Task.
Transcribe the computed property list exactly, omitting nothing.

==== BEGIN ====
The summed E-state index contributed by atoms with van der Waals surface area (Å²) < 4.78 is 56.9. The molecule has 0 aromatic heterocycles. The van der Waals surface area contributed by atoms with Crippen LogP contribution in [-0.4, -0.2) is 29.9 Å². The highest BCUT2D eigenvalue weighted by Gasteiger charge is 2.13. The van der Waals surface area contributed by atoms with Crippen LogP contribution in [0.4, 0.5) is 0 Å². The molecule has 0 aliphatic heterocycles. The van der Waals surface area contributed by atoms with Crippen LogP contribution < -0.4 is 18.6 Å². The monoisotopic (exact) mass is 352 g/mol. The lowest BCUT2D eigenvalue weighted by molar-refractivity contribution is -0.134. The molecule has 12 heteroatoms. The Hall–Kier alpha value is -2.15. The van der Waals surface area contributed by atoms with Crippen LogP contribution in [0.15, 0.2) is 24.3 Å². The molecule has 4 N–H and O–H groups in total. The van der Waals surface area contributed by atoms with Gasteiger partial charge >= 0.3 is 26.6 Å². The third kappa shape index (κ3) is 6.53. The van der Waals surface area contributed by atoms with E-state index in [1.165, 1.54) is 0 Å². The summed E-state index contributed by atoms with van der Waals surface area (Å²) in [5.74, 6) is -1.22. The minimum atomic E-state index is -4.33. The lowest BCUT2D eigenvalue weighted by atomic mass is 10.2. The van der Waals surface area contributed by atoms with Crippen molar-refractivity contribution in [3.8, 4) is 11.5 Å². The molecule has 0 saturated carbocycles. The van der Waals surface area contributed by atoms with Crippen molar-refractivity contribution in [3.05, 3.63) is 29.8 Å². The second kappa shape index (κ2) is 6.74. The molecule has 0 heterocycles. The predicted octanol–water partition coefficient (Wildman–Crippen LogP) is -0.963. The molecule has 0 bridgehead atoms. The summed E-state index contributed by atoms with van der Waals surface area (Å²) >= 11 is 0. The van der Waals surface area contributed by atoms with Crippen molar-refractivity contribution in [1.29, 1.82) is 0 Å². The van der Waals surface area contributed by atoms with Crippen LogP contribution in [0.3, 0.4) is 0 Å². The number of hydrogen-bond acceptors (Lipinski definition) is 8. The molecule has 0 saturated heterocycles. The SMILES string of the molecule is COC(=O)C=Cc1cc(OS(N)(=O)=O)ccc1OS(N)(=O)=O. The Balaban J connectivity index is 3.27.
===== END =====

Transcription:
The summed E-state index contributed by atoms with van der Waals surface area (Å²) < 4.78 is 56.9. The molecule has 0 aromatic heterocycles. The van der Waals surface area contributed by atoms with Crippen LogP contribution in [-0.4, -0.2) is 29.9 Å². The highest BCUT2D eigenvalue weighted by Gasteiger charge is 2.13. The van der Waals surface area contributed by atoms with Crippen LogP contribution in [0.4, 0.5) is 0 Å². The molecule has 0 aliphatic heterocycles. The van der Waals surface area contributed by atoms with Crippen LogP contribution < -0.4 is 18.6 Å². The monoisotopic (exact) mass is 352 g/mol. The lowest BCUT2D eigenvalue weighted by molar-refractivity contribution is -0.134. The molecule has 12 heteroatoms. The Hall–Kier alpha value is -2.15. The van der Waals surface area contributed by atoms with Crippen LogP contribution in [0.15, 0.2) is 24.3 Å². The molecule has 4 N–H and O–H groups in total. The van der Waals surface area contributed by atoms with Gasteiger partial charge >= 0.3 is 26.6 Å². The third kappa shape index (κ3) is 6.53. The van der Waals surface area contributed by atoms with E-state index in [1.165, 1.54) is 0 Å². The summed E-state index contributed by atoms with van der Waals surface area (Å²) in [5.74, 6) is -1.22. The minimum atomic E-state index is -4.33. The lowest BCUT2D eigenvalue weighted by atomic mass is 10.2. The van der Waals surface area contributed by atoms with Crippen molar-refractivity contribution in [3.8, 4) is 11.5 Å². The molecule has 0 saturated carbocycles. The van der Waals surface area contributed by atoms with Crippen molar-refractivity contribution in [3.05, 3.63) is 29.8 Å². The second kappa shape index (κ2) is 6.74. The molecule has 0 heterocycles. The predicted octanol–water partition coefficient (Wildman–Crippen LogP) is -0.963. The molecule has 0 bridgehead atoms. The summed E-state index contributed by atoms with van der Waals surface area (Å²) >= 11 is 0. The van der Waals surface area contributed by atoms with Crippen molar-refractivity contribution in [1.29, 1.82) is 0 Å². The van der Waals surface area contributed by atoms with Crippen LogP contribution in [0.3, 0.4) is 0 Å². The number of hydrogen-bond acceptors (Lipinski definition) is 8. The molecule has 0 saturated heterocycles. The SMILES string of the molecule is COC(=O)C=Cc1cc(OS(N)(=O)=O)ccc1OS(N)(=O)=O. The Balaban J connectivity index is 3.27.